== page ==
The triumph of President-Elect López Obrador (AMLO) in Mexico’s 2018 federal elections has brought a cloud of uncertainty over the NAIM project. One of the campaign proposals of AMLO was the cancellation of NAIM on the grounds of possible corruption in the award of tenders for its construction. One of the first associations to protest ditching NAIM was CANAERO, which is the Mexican private association that represents national and international airlines, air cargo carriers, air taxis and aviation services firms. CANAERO supports key projects and policies oriented to the development of the aviation industry such as NAIM, the implementation of systems that increase the efficiency of AICM and the liberation of the Mexican jet fuel market.
In this edition of the Interview of the Week, Mexico Aviation & Aerospace Review presents an excerpt of its exclusive interview with Sergio Allard, President of CANAERO, published in Mexico Aviation and Aerospace Review 2018. To get all the information, plus more relevant content, get your copy of MAAR 2018 or check out the digital version of the book.
Q: What strategies is CANAERO implementing to increase efficiency in AICM?
A: CANAERO is working with the General Customs Administration (AGA) and the Tax Administration Service (SAT) to implement a revised process for international passengers’ luggage. Passengers no longer need to go through customs after picking up their registered luggage. Also, CANAERO is backing SCT and SECTUR in the creation of automated migration kiosks that will reduce waiting times for passengers entering the country in the airports of Mexico City, Cancun and Los Cabos. We actively take part in the revision of master development plans of Mexico’s airports to incorporate best international practices into their operation and in the improvement of the country’s airport infrastructure. CANAERO also promotes the implementation of technologies that improve the travel experience of passengers in Mexico.
Q: How is CANAERO supporting the design and construction of NAIM?
A: CANAERO’s NAIM committee provides GACM recommendations for improvements in the design of the airport’s terminal building, airfield, cargo terminal, land accesses, baggage-handling system and back-up areas. The chamber has presented a plan to improve migratory and customs procedures in order to have a hub that operates under the best international practices, uses state-of-theart, world-class technology and connects Mexico and Latin America with the rest of the world.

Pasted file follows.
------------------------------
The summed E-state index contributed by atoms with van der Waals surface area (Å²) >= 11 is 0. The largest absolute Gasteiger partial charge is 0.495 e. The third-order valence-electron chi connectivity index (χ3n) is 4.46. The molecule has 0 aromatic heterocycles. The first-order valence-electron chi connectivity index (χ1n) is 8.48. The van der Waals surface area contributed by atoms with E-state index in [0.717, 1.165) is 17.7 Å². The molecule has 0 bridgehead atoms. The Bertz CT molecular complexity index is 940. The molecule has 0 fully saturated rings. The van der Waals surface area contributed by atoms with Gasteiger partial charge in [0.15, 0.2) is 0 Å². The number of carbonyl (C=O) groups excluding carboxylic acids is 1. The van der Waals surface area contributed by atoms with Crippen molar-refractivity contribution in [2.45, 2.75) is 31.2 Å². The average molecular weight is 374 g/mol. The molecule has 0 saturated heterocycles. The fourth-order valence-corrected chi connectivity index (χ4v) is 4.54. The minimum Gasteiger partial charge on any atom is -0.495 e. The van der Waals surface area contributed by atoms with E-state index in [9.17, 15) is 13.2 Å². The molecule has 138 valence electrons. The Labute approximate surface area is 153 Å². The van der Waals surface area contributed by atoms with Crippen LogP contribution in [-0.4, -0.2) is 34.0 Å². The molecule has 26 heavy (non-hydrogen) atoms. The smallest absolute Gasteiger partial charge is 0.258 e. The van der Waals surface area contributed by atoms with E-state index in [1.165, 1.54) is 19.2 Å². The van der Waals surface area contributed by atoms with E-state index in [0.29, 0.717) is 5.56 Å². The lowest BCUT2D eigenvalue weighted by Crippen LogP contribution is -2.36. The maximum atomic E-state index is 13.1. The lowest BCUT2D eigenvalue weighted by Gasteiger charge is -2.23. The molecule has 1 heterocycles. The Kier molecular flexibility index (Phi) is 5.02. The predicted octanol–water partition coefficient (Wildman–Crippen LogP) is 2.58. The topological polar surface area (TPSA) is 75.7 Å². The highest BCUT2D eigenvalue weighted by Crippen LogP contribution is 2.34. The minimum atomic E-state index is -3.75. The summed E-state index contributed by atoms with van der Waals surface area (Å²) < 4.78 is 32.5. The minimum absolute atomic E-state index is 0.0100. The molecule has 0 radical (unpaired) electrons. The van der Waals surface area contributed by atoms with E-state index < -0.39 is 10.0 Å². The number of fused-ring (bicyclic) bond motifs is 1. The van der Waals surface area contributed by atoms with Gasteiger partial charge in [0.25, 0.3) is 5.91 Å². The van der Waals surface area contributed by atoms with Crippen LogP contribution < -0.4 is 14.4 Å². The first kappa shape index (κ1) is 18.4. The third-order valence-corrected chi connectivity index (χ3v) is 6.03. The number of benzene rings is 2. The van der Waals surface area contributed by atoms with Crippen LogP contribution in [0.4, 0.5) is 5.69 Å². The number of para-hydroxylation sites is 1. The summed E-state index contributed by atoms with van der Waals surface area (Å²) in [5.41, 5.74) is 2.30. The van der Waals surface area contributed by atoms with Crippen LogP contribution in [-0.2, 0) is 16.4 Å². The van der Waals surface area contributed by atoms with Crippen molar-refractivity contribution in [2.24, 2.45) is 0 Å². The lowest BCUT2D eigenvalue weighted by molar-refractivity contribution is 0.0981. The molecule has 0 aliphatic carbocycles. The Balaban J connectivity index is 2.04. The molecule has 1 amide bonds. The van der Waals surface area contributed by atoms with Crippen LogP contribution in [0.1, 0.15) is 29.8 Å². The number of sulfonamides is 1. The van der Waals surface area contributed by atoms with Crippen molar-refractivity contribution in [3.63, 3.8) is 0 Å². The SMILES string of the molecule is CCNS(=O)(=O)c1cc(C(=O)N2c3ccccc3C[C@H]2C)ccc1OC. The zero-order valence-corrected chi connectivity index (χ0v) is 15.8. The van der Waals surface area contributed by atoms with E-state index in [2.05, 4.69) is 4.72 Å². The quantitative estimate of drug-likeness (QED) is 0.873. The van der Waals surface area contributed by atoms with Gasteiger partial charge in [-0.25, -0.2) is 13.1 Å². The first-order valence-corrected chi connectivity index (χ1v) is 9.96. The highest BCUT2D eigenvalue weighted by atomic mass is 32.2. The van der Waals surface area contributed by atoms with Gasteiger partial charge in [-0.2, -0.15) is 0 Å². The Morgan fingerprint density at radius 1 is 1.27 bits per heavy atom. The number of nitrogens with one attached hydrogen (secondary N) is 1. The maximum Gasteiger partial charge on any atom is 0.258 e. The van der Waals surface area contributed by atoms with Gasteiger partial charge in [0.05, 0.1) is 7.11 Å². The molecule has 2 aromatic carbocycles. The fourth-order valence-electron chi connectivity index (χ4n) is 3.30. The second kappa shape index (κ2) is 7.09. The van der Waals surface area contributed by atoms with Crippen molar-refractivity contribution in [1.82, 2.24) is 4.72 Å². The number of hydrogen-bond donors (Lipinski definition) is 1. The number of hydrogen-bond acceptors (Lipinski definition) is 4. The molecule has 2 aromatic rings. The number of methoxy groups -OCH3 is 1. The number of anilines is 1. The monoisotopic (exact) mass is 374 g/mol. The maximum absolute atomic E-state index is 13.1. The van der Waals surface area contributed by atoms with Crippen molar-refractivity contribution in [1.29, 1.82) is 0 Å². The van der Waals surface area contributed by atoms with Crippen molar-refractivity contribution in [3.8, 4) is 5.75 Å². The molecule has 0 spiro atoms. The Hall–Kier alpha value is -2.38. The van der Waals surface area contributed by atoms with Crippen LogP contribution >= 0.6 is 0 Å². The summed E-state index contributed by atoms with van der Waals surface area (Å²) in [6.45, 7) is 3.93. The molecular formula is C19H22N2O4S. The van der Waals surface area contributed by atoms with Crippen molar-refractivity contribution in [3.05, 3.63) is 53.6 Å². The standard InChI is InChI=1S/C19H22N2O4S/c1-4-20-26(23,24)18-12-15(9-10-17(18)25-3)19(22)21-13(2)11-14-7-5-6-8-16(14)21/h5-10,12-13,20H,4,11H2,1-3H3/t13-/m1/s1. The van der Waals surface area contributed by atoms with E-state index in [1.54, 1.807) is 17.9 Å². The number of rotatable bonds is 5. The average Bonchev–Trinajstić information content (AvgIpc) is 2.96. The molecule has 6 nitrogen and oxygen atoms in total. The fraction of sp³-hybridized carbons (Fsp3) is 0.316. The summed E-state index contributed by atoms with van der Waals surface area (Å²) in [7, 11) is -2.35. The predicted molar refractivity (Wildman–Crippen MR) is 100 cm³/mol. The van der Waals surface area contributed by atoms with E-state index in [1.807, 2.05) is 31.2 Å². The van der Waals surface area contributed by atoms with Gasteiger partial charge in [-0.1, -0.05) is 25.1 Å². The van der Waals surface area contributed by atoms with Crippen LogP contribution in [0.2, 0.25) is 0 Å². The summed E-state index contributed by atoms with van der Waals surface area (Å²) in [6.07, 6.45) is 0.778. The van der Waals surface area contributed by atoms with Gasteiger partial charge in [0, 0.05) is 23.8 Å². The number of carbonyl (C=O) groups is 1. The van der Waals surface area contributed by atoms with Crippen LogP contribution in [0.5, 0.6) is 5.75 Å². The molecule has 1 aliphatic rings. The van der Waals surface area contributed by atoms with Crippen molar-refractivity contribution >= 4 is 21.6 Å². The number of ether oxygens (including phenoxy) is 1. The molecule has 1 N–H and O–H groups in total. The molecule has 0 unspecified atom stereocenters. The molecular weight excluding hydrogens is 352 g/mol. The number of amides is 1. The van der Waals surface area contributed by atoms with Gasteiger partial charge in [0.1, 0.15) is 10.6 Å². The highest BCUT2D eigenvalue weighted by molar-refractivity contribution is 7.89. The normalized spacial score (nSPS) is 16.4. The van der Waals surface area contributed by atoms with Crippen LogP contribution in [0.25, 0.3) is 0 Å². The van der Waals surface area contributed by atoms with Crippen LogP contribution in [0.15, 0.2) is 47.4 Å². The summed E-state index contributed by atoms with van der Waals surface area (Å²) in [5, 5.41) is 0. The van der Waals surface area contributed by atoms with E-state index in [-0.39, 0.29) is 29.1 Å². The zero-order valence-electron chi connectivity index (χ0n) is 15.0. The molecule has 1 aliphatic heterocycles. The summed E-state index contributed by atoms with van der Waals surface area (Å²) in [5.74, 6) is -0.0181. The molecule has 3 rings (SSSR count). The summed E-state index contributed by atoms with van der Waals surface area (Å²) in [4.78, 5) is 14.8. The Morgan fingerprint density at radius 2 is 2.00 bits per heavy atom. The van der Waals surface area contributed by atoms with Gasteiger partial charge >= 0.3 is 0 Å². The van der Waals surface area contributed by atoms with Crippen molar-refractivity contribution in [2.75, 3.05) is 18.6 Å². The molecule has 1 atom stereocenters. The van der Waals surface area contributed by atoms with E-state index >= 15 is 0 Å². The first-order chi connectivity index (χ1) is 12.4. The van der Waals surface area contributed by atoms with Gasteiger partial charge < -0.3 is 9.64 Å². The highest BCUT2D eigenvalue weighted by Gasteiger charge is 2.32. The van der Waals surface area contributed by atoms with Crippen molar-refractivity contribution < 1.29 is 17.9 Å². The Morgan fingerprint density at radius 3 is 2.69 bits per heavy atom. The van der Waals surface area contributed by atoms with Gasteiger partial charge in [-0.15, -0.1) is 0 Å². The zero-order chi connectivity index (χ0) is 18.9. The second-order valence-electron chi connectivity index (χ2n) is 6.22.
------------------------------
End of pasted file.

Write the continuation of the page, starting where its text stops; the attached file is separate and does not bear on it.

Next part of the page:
Q: What global and local aviation trends is CANAERO seeing in the industry?
A: We estimate that air transportation in Mexico and Latin America is in a growth stage because of the maturation and segmentation of this market. This has enabled airlines to offer products that cater to the specific needs of passengers. The chamber estimated that Mexico will see its aviation sector grow 6 percent annually during the next decade. The depreciation of currencies against the dollar, the rise of fuel prices and the rise of aviation tax rates are the most pressing challenges that Latin American airlines need to tackle. Also, setbacks in the process of deregulation of the aviation market raise compliance costs for airlines and passengers.
Q: How will the aviation industry be affected by the opening of the jet-fuel market to other players?
A: Free competition can provide several potential benefits. Oil companies are interested in and working to enter the Mexican market. Their entrance will bring competitive prices and transparency, which will result in the creation of infrastructure for hydrocarbon transportation. In the medium term, we can expect competitive fuel prices similar to those in international markets.
Q: How does CANAERO collaborate with the authorities and international aviation organizations?
A: The chamber campaigns to raise awareness among the authorities and citizens regarding the importance of aviation to the Mexican economy. We also participate in work groups with civil aviation authorities and the Mexican Congress to develop or improve regulations that liberalize the sector and advance passenger security and satisfaction. CANAERO works continuously with international civil aviation organizations to boost security and competitiveness in the Mexican aviation industry by creating proposals based on best international operational and regulatory practices. The chamber is in continuous communication with its members so that they remain updated on these practices. CANAERO also helps its members adhere to these practices by providing advisory services.
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